When I was a kid I spent a fair amount of time with my mom, dad, and papa working on various projects. We would build things from bare wood up to something fun (go kart! fort!) or practical (furniture!). But I would never consider myself to be a "woodworker" or really good with wood. Wood is fun - the tools and techniques for handling it are fairly cheap and easy - but it is also really tough to do "well." So, here are my secrets to having fun and making decent wood projects, in an environmentally friendly way. I've listed the secrets as part of narration of a little counter that I built for an empty spot in our kitchen. Our stove left an 11 inch gap going to the wall. Given that we lacked counter space, gaining that 11 inches of extra space became a welcome improvement to cooking happiness.
1. Start with Scrap Wood
It's not just good for the environment, it's good for your bank account and your creativity. Start with scrap wood!
These are leftover pieces of wood selected from among the rotten pieces we tore down when we replaced our fence. We're giving life to something that would be trash. It also gives a fun feeling to the end result: weathered and full of character from the first minute. If you don't have your own scrap wood, go to a construction site and scrounge from their dumpster. They'll be happy to let you do that because it's less waste for them to pay to haul off. Other great sources include your local dumpster, the alley, fence replacement projects(!), any business that deals in large goods delivered in crates, wooden sign companies (they have to take them down too...).
Dealing with scrap wood also helps with secret number two.
2. Measure twice, cut once, but only if necessary
Ever cut something too short? Your local hardware store will love it if you come in and purchase a wood stretcher (hint: no such device exists). So, measure twice and cut once. If you have a lot of scrap wood, though, you may be able to use existing pieces and a little creativity to not have to cut anything at all.
This shows some cut pieces of wood with cross braces underneath. The cross braces add stability to the platform. These were made with 5 total cuts. Keep those cuts to a minimum to increase your happiness.
3. Plan for the forces on the piece
You may have noticed that the particular design shown below for the scrap-wood-counter-near-stove (flat top with 4 legs) works well for front to back stress and straight down forces. It is totally not made to handle side to side forces which is fine because it is wedged between the stove and the wall.
On the other hand, consider this coffee table we made out of a discarded window:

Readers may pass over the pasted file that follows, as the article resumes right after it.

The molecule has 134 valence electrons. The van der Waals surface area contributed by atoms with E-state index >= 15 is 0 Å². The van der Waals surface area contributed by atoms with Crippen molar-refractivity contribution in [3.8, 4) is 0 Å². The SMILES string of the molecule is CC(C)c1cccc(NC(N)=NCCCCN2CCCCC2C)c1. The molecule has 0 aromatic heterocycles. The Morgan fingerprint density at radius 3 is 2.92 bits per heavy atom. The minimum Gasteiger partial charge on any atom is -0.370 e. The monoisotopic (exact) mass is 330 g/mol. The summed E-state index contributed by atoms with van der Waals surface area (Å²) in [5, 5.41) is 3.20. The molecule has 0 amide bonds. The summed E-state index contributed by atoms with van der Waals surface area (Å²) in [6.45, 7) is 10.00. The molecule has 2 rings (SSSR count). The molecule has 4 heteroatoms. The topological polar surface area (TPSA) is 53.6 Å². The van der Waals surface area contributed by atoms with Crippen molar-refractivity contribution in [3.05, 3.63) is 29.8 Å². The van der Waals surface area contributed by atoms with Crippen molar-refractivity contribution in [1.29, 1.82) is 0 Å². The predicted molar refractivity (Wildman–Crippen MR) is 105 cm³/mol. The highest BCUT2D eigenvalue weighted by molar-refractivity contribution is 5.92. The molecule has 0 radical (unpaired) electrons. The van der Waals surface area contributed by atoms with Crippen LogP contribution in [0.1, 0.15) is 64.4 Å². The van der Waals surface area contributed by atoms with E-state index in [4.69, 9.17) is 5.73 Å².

We replaced some windows in our house and made a table out of this one. The legs were "distressed" so that they would match the finish on the window itself. Our technique for distressing the legs was to paint them green, let that dry, then paint them white, then use a block sander to sand them. The natural pits, ridges, and grooves in the legs created high points where the white paint would be sanded off first letting the green show through.
The legs are held into the wood frame with some giant lag bolts. To give stability for sideways stresses we used turnbuckles attached to screw eyes at each of the corners with copper pipes in between the end legs to keep the turnbuckles from pulling the legs together too hard.
Extra note: on the bottom of each leg is a little caster that can be screwed in/out to different heights which helps even out the legs and provides a smooth felt-covered surface for sliding the table on the floor. Now that's professional.
4. Pre-drill holes in the wood before screwing
You aren't building a piece of crap, you're building something good. So use screws. Nails will just loosen up and fall out over time. Screws can be easily reversed, removed, and re-used. Screws also reduce the chance of nailing your thumb with the hammer...
Particularly when screwing into old wood, thin wood, or near the edge of a board it's important to pre-drill the holes for your screws. Choose a drill bit that is a shade or two smaller than your screws so that the screw still has some wood to bite into. This results in a much higher level of quality.
5. Install, and rejoice in the glory of a job well done
That's it - with a little measurement, creativity, and time you can build something that will make your life better.
Installed in our kitchen it adds a little charming flair to an otherwise drab kitchen.
6. Bonus tip: use wood glue!
While it doesn't work quite as well on weathered wood, don't underestimate the strength of wood glue. The glue is actually stronger than wood. When building something where it seems like normal screws might just split the wood, use tiny screws and some wood glue to hold things together. You'll be amazed at how much wood glue can help.